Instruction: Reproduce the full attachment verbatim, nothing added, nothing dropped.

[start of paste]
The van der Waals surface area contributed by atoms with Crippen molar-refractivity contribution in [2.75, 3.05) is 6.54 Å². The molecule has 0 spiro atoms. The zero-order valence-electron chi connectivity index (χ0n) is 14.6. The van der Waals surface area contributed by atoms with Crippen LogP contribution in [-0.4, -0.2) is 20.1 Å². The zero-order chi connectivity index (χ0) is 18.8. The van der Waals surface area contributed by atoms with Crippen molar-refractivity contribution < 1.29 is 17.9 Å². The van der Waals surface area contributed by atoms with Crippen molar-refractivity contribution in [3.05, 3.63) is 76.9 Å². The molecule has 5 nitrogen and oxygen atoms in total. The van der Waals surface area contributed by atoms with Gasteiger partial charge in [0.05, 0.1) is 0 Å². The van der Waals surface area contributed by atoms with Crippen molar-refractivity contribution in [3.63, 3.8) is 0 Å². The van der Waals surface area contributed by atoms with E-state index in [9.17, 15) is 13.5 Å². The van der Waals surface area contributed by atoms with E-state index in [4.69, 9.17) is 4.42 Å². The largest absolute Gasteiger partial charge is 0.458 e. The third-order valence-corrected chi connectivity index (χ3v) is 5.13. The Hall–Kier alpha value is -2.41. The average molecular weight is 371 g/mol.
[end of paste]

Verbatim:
The van der Waals surface area contributed by atoms with Crippen molar-refractivity contribution in [2.75, 3.05) is 6.54 Å². The molecule has 0 spiro atoms. The zero-order valence-electron chi connectivity index (χ0n) is 14.6. The van der Waals surface area contributed by atoms with Crippen LogP contribution in [-0.4, -0.2) is 20.1 Å². The zero-order chi connectivity index (χ0) is 18.8. The van der Waals surface area contributed by atoms with Crippen molar-refractivity contribution < 1.29 is 17.9 Å². The van der Waals surface area contributed by atoms with Crippen molar-refractivity contribution in [3.05, 3.63) is 76.9 Å². The molecule has 5 nitrogen and oxygen atoms in total. The van der Waals surface area contributed by atoms with Gasteiger partial charge in [0.05, 0.1) is 0 Å². The van der Waals surface area contributed by atoms with Crippen molar-refractivity contribution in [3.63, 3.8) is 0 Å². The van der Waals surface area contributed by atoms with E-state index in [9.17, 15) is 13.5 Å². The van der Waals surface area contributed by atoms with E-state index in [4.69, 9.17) is 4.42 Å². The largest absolute Gasteiger partial charge is 0.458 e. The third-order valence-corrected chi connectivity index (χ3v) is 5.13. The Hall–Kier alpha value is -2.41. The average molecular weight is 371 g/mol.